Document Type

Working Paper

Date of this Version

1-28-2020

Abstract

Cohort purpose: The Mature Adults Cohort of the Malawi Longitudinal Study of Families and Health (MLSFH-MAC) contributes to global aging studies by providing a rare opportunity to study the processes of individual and population aging, the public health and social challenges associated with aging and the coincident shifts in disease burdens, in a low-income, high HIV prevalence, sub-Saharan African (SSA) context.

Design and Measures: The MLSFH-MAC is a population-based cohort study of mature adults aged 45 years and older living in rural communities in three districts in Malawi (Mchinji, Balaka and Rumphi). Initial enrollment at baseline is 1,266 individuals in 2012. MLSFH-MAC follow-ups were in 2013, 2017, and 2018. Survey instruments cover aging-related topics such as cognitive and mental health, NCDs and related health literacy, subjective survival expectations, measured biomarkers including HIV, grip strength, hypertension, fasting glucose, BMI, a broad range of individual- and household-level social and economic information, a 2018 qualitative survey of mature adults and community officials, 2019 surveys of village heads, health care facilities and health care providers in the MLSFH-MAC study areas.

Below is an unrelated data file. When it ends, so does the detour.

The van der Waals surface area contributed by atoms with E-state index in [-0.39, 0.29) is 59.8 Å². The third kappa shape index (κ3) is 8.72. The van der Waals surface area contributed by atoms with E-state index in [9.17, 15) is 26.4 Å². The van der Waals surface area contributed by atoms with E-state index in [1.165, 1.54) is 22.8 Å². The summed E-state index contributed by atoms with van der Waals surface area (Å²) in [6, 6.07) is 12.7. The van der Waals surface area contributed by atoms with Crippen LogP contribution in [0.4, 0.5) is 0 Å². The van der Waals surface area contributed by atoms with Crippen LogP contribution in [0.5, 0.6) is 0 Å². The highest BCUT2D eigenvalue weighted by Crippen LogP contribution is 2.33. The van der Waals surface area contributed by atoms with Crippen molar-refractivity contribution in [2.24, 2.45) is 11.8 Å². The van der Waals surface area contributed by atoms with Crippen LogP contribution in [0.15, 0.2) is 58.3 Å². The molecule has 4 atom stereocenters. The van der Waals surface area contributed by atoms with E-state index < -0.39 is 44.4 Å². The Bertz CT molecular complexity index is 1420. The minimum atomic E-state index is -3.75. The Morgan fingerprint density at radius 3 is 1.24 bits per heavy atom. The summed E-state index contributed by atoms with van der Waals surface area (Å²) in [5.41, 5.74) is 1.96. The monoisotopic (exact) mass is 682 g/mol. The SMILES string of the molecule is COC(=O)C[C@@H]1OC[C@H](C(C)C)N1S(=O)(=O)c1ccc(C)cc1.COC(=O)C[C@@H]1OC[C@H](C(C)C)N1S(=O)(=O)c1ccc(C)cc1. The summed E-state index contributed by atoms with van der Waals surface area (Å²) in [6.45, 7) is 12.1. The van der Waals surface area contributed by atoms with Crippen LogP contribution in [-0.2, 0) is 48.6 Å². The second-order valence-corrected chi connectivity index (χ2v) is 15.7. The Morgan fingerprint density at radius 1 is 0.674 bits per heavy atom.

Unique features: MLSFH-MAC is a data resource that covers 20 years of the life course of cohort members and provides a wealth of information unprecedented for aging studies in a low-income SSA context that broadly represents the socioeconomic environment of millions of individuals in south-eastern Africa. Among these are the longitudinal population-based data on depression and anxiety using clinically-validated instruments. MLSFH-MAC is also vanguard in measuring longitudinal changes in cognitive health among older individuals in SSA. Complemented by contextual and qualitative information, the extensive MLSFH-MAC data facilitate a life-course perspective on aging that reflects the dynamic and distinct settings in which people reach older ages in SSA LICs. Across many domains, MLSFH-MAC also allows for comparative research with global aging studies through harmonized measures and instruments.

Collaboration and data access: Public-use version of the 2012 (baseline) MLSFH-MAC data can be requested at http://www.malawi.pop.upenn.edu. Sharing of additional MLSFH-MAC data is currently possible as part of collaborative research projects (if not overlapping with ongoing research projects, and subject to a Data Use Agreement).

Keywords

Malawi, HIV/AIDS, longitudinal data, mental health, MLSFH-MAC

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Date Posted: 09 January 2020